What a wreck
Inês Paler, Coach, Mom, Traveler
“People like you should be put on a boat and set on fire”.
Ah, the things you can get away with under the label of humour. Or can you?
I was at the office when someone asked me what I was going to do over the long weekend. It was during working hours but folks were kind of taking a break to socialise a little and get some downtime. I was not. So without thinking about it, I said I was going to celebrate the 25th of April, the reason why it was a long weekend. It’s the anniversary of the Democratic system in Portugal, after the end of Dictatorship in 74.
I was eager to get everything ready before heading off. So, the reply felt like an unexpected punch in the face. “People like you – Communists – should be put on a boat and set on fire”.
People like you – Communists – should be put on a boat and set on fire
In the ideal world, my reaction would have been sublime, elegant and effective. It would have been a good opportunity to educate my fellow colleagues on the need to respect one another. I could have told them not to jump to conclusions and to not bring political discussions and biases to the office. But that didn’t happen. In fact, I had no reaction at all. I was dumbfounded.
To top it up, the rest of the people around started laughing. Not because they wanted to humiliate or offend me. It was because they thought it was a joke, and one laughs at these things. After all, this was a senior guy with the reputation of being funny.
You might know the type: someone gets the label, over time, of being an inconvenient comedian. And that somehow ends up allowing them to get away with things that no one else would. And so the comment slid.
For a long time afterwards, I wondered about the answer I could have given, the words I didn’t say. L’esprit the escalier, as they call that feeling of the having the perfect reply too late. The difference is that this feeling lasted for months, if not more.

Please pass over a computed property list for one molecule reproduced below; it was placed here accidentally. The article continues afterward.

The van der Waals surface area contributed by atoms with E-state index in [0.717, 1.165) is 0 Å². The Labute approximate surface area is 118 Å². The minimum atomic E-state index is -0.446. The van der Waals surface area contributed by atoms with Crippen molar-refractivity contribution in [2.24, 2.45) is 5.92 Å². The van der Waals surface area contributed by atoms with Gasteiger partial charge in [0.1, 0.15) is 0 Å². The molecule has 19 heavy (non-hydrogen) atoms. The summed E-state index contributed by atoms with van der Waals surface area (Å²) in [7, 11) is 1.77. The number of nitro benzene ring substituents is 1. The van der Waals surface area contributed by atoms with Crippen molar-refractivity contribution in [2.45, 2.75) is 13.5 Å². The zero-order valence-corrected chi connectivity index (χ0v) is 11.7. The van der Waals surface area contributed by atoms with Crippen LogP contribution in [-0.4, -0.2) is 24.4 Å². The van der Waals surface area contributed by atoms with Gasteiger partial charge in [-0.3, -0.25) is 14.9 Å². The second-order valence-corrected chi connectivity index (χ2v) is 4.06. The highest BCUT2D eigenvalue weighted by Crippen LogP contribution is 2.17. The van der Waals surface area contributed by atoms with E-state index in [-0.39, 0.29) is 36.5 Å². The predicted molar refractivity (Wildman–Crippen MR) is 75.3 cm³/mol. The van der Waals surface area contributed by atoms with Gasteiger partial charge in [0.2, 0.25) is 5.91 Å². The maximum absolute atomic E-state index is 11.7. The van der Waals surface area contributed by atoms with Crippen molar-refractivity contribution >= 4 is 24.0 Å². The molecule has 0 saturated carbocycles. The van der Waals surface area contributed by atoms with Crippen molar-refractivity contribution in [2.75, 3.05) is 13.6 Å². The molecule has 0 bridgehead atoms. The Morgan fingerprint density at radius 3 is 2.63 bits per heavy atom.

The Life Vest
Instead, I disengaged. I figured there was no way I could change the way this group acted so I had to be the one to adapt. And I did so by avoiding interacting with this person. Fortunately, this was not someone I had to be with much and I am not the most sociable person, so it wasn’t too bad. But there was a bad taste in my mouth. As for the others, I told myself they hadn’t realised what was going on and there was no point in holding a grudge.
I understand there’s a place for humour and that it can be healthy. And sometimes teasing and provocation can be a way of showing proximity and intimacy. It can be a way of making or reinforcing friendships. And having friends at work has been proven to be stellar – for both your performance and happiness.
Yet, this backfired in my case. The line between being funny and inconsiderate or disrespectful is often very fine.
Either way, it gave me the skills and got me ready for other episodes that would come later. And when it happened again, I was prepared.
Humour often backfires, and sometimes you can’t even tell.
It’s worth checking our own sense of humour – could this be offensive? Is this appropriate in this setting (family, friends, coworkers, strangers)?
If you see something, say something. It is the bystander – the person who sees but is not an active participant in an event- who often has the strongest possibility to intervene. They can better change a situation around. This is because the person who is doing harm might not be aware of it. And the person “receiving it” might not feel in the position to respond (scared, shocked, unaware).
As a manager, you have a big influence on the culture of your team. Ensuring everyone feels comfortable, welcome and safe will enable a stronger and healthier team.
If you are facing tough situations like these at work, coaching might help you find the best way to approach it. I would love to help you so if you are interested, visit me at Coaching for Me or just email me at firstname.lastname@example.org